Small firms tap deep pockets for big disputes
Companies that run into a dispute can gain access to funding partners - such as publicly listed firms and high-net-worth individuals in China.
With the introduction of arbitration funding on February 1, Hong Kong’s small businesses can now access deep pocketed partners to help finance their contract disputes. How will this work and who will benefit? Hong Kong Business reached out to top lawyers who assessed the implications of the regulation.
Q: Who is likely to use arbitration funding?
The construction industry for one, where often there are a myriad of small sub-contractors who can be affected when a dispute arises between the main contractor and developer. Without deep pockets to fight their claims themselves, many of these sub-contractors are put under severe financial strain. Under the new laws, they can find funding partners who will foot the bill and split the rewards. King & Wood Mallesons Partner Paul Starr notes that accessibility to third party funding is likely to free up otherwise encumbered cash flow for these industry participants and has the potential to increase the number of claims brought in arbitration, allowing meritorious claims to be brought that might not have been able to without the support of such funding. Third party funders can also assist impecunious contractors or sub-contractors in managing resources during a project. With such assistance, the contractor or sub-contractor can avoid having to allocate or find funds to deal with the claim.
Simmons & Simmons consultant for dispute resolution Eric Chan said third party funding is equally relevant to businesses with sufficient funding, but would like to invest the funds in other projects, as opposed to funding an arbitration – recognising that legal costs could escalate quickly. “There is certainly a potential that the availability of third party funding could lead to an increased number of arbitration claims, although based on our experience in Europe and Asia, third party funders tend to be quite selective about the cases they wish to fund,” he explained.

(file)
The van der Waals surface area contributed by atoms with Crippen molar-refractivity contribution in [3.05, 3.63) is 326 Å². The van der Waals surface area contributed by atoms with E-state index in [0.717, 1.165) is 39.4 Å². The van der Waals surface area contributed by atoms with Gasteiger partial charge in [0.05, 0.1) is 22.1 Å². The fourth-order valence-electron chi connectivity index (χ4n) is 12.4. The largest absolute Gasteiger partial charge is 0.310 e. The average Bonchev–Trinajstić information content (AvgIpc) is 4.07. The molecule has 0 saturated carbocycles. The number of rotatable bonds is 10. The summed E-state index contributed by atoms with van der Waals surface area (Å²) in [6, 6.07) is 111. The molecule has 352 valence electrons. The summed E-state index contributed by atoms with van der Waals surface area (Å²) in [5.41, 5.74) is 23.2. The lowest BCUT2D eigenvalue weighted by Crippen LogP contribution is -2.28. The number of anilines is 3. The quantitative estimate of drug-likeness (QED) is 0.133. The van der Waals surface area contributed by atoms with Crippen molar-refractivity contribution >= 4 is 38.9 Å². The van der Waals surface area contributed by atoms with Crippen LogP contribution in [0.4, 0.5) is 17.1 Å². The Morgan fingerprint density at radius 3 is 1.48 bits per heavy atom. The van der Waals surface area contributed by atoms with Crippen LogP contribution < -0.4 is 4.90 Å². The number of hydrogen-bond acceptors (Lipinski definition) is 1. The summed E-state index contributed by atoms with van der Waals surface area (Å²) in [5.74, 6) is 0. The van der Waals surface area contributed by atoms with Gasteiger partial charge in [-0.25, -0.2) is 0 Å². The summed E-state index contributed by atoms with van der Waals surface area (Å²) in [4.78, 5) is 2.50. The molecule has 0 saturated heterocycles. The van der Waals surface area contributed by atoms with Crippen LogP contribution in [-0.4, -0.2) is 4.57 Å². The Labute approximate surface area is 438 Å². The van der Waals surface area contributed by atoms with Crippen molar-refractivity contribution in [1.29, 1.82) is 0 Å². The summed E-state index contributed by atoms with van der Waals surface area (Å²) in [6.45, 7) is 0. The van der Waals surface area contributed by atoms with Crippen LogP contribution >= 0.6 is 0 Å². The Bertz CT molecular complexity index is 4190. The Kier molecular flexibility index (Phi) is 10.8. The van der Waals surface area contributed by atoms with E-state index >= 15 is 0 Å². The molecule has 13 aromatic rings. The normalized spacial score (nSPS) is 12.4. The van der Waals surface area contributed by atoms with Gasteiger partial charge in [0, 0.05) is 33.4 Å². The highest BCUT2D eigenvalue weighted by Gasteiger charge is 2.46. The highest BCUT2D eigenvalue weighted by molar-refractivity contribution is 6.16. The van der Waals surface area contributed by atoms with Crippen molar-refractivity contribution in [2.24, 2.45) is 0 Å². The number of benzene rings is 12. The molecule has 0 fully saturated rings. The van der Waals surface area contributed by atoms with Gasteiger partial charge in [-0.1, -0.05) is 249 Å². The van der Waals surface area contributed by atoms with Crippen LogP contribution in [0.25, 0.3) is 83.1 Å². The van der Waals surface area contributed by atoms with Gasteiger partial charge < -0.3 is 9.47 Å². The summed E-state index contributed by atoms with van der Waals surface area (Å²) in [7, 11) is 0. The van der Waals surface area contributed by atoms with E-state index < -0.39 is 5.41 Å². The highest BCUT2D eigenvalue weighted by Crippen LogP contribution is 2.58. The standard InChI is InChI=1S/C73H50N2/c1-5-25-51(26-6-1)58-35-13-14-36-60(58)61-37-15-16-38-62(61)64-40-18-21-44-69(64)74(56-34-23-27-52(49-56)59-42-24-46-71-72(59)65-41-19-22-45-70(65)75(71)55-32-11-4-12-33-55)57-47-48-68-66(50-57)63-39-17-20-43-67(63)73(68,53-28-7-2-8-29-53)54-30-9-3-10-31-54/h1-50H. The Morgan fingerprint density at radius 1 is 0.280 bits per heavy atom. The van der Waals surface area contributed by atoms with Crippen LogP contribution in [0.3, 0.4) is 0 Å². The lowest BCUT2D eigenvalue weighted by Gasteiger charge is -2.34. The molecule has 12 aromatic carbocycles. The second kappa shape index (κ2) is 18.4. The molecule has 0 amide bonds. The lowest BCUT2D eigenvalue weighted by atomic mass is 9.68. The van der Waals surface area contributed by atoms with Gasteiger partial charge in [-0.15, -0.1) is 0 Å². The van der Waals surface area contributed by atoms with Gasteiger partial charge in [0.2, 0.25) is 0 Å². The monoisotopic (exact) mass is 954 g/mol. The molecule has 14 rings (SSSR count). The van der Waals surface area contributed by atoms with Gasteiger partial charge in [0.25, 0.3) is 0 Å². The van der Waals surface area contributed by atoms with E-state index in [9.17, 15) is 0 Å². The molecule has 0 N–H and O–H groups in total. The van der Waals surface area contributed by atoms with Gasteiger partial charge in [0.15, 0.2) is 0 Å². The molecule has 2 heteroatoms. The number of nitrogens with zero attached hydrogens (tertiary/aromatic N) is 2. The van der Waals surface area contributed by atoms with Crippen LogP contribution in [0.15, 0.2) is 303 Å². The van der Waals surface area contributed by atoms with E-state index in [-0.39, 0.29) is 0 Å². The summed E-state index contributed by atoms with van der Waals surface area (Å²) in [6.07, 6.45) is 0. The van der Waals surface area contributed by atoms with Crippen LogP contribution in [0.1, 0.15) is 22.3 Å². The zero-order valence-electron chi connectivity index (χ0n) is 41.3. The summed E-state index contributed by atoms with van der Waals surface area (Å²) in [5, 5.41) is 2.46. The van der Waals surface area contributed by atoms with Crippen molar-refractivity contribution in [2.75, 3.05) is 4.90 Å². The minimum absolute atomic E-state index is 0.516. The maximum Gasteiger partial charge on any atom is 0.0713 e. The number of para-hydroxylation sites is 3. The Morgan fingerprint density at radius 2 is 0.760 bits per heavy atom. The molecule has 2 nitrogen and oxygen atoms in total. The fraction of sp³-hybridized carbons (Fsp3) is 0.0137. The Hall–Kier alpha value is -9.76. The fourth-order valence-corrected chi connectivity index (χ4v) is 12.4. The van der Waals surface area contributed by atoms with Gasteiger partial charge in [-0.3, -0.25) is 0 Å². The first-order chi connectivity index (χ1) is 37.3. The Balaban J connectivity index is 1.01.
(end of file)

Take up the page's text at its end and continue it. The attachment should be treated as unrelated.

Q: Who are arbitration funders and what do they need?
Starr notes some funders are publicly listed, some are backed by high net worth individuals whilst others have lines of credit available to them. The nature of a funder’s financing structure can affect not only its ability to maintain necessary funds but may influence its approach to management of claims. A funder must maintain capacity to pay all its debts and cover its aggregate funding liabilities for a minimum of 36 months, as well as maintain access to at least $20m of capital. Simmons & Simmons’ Chan added that there are not many local funders in Hong Kong and he envisages that some third party funders which operate in the Mainland will also target Hong Kong, given the expectation of increased interactions in the Greater Bay Area. “Based on our experience, it is very important for the prospective funded party to provide all the key information to the funder, to increase the likelihood that the funder will accept the case,” he added.
Q: What should companies do to prepare for third party arbitration funding?
Baker McKenzie Arbitration Partner Paul Teo said that companies must get a firm understanding of how third party funding works, what funding options there are and in what jurisdictions they are available. In particular, companies need to understand what types of commercial claims are particularly suitable for third party funding and how the cost of self-financing such claims compare to the benefits of obtaining outside funding such as increasing cash-flow and shifting some or all of the financial risks associated with pursuing a claim to the funder. In addition, companies need a proper understanding of the typical risks such as conflicts of interest, unfair terms.
Companies also need to familiarise themselves with the implications of defending claims against funded claimants. This is because before a funder has reached the conclusion that the prospects of the claim are sufficiently strong to fund it, it has made a careful assessment of the merits of the case and whether the claimed amount is realistic. Hence, the fact that a claimant is funded can increase the pressure on a respondent to settle.
When choosing a seat of arbitration, it is important for companies to take into account the legal framework governing third party funding. For example, Hong Kong permits third party funding but has imposed various safeguards to manage the risks typically associated with third party funding such as protection of legal privilege and confidentiality, ensuring that funded parties retain control over the arbitration.